A friend worked on it and had this to say: "The strategy establishes an affirmative, values-driven vision for a secure cyberspace that creates opportunities to achieve our collective aspirations.... it calls for two fundamental shifts: (1) rebalance the responsibility to defend cyberspace--the digital ecosystem's biggest, most capable, and best-positioned actors--be they in the public or private sectors--can and should assume a greater share of the burden for mitigating cyber risk; and (2) realign incentives to favor long-term investments. It advances these two fundamental shifts across five pillars."
This was also positioned in a geo political sort of way by law enforcement (not by my pal) as a safeguard for U.S. businesses against intrusions from a state actor / global competitor. it's a big deal that could have intended and unintended consequences, regardless of the messaging around it.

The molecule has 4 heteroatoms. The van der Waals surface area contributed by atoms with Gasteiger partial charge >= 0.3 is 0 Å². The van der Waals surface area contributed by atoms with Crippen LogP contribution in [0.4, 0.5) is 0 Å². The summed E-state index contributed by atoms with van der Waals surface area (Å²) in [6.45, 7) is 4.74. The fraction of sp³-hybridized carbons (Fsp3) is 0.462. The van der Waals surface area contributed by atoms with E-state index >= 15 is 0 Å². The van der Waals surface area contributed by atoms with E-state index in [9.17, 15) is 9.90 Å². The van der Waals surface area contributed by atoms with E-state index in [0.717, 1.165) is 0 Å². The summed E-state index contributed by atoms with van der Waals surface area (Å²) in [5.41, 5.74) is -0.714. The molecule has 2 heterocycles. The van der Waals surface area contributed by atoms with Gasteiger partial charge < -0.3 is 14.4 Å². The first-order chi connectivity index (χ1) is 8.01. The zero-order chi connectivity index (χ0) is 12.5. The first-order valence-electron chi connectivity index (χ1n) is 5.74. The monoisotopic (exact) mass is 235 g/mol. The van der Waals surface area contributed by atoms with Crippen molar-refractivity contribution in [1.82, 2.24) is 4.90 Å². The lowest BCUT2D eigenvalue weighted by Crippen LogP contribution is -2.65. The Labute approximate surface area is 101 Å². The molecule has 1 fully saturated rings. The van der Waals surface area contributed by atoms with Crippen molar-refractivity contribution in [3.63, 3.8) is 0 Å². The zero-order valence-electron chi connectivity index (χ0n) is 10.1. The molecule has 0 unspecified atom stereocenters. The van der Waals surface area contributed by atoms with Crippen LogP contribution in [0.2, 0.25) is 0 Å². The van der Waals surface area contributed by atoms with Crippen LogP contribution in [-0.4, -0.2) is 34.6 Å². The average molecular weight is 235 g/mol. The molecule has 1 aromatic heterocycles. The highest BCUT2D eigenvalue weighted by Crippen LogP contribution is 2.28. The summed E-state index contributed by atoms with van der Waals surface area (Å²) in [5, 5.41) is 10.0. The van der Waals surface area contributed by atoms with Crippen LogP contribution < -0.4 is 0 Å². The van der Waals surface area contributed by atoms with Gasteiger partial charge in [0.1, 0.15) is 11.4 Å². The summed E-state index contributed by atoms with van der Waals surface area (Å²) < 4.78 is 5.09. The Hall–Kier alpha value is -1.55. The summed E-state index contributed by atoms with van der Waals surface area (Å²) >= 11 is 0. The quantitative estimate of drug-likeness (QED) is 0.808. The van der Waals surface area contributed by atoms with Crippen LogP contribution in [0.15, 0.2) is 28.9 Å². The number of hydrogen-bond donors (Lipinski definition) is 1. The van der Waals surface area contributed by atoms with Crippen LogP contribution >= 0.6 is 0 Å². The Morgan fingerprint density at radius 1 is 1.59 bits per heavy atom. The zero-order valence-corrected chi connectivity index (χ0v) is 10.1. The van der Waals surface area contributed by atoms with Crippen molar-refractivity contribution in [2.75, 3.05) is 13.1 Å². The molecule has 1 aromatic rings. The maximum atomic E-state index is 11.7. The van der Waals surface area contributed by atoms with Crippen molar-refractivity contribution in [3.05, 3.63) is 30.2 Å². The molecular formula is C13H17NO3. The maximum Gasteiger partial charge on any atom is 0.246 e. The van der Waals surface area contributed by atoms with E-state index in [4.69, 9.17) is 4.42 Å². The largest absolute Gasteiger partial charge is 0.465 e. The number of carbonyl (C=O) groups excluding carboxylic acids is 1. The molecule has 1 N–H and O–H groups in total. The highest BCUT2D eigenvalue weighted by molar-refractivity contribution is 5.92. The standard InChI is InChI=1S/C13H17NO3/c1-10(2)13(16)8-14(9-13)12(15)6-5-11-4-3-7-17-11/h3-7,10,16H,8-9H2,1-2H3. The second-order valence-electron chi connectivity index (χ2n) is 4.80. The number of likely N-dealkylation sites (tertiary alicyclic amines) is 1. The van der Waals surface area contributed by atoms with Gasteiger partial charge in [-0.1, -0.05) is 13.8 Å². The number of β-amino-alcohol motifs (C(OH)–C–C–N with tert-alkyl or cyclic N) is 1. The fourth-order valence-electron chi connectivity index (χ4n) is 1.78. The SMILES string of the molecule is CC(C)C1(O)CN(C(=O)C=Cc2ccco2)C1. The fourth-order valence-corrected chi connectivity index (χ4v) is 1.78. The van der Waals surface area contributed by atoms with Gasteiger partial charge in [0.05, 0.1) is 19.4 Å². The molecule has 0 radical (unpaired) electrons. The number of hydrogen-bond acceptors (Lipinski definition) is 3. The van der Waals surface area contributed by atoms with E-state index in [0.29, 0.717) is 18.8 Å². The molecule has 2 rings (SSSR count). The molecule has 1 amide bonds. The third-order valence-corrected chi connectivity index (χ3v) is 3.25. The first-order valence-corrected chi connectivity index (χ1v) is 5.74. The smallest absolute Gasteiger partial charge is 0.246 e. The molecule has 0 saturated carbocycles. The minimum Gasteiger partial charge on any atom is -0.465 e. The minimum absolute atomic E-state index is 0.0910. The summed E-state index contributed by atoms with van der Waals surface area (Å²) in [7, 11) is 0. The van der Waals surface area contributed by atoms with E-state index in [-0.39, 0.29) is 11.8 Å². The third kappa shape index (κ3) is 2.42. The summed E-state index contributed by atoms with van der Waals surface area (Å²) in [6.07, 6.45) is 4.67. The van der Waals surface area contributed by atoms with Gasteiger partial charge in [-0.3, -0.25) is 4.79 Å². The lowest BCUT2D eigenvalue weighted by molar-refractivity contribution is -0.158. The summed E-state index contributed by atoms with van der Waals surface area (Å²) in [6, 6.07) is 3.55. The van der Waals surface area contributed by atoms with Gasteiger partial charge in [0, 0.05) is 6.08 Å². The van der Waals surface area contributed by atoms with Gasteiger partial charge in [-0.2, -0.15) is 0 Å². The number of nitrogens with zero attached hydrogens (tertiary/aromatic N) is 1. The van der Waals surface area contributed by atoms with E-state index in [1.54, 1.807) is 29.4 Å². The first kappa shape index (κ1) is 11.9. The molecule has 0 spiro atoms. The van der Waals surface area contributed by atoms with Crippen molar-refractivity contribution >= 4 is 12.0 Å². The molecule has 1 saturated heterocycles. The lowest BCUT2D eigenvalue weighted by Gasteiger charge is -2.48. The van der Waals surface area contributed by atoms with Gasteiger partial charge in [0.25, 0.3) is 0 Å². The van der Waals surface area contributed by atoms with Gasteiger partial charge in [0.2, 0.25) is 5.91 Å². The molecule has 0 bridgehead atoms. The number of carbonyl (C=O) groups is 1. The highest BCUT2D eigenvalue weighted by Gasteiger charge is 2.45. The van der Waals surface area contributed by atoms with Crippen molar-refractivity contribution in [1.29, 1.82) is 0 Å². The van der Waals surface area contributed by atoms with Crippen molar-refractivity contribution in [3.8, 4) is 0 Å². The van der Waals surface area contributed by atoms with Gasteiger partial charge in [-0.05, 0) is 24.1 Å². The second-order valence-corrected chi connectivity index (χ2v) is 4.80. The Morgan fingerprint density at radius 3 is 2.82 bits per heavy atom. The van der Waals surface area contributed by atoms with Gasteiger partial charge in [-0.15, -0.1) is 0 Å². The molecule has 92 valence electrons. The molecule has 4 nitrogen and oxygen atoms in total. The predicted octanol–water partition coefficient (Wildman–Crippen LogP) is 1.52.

We're witnessing in a potential shift in the liability framework around software from big vendors, and it's about time. There were a few tragic rail bridge collapses during Victorian era before bridge construction was regulated. Railways were were a key part of the transportation revolution that industrial Britain. Technology is no different in its role today.
I worked in life safety for a number of years, and couldn't have a single faulty product. We'd not have survived one big recall. How different is the software that manages food supply chain, utilities, medical services (and more)? Ultimately, I'm hoping that it encourages greater responsibility and a competitive market versus consolidation.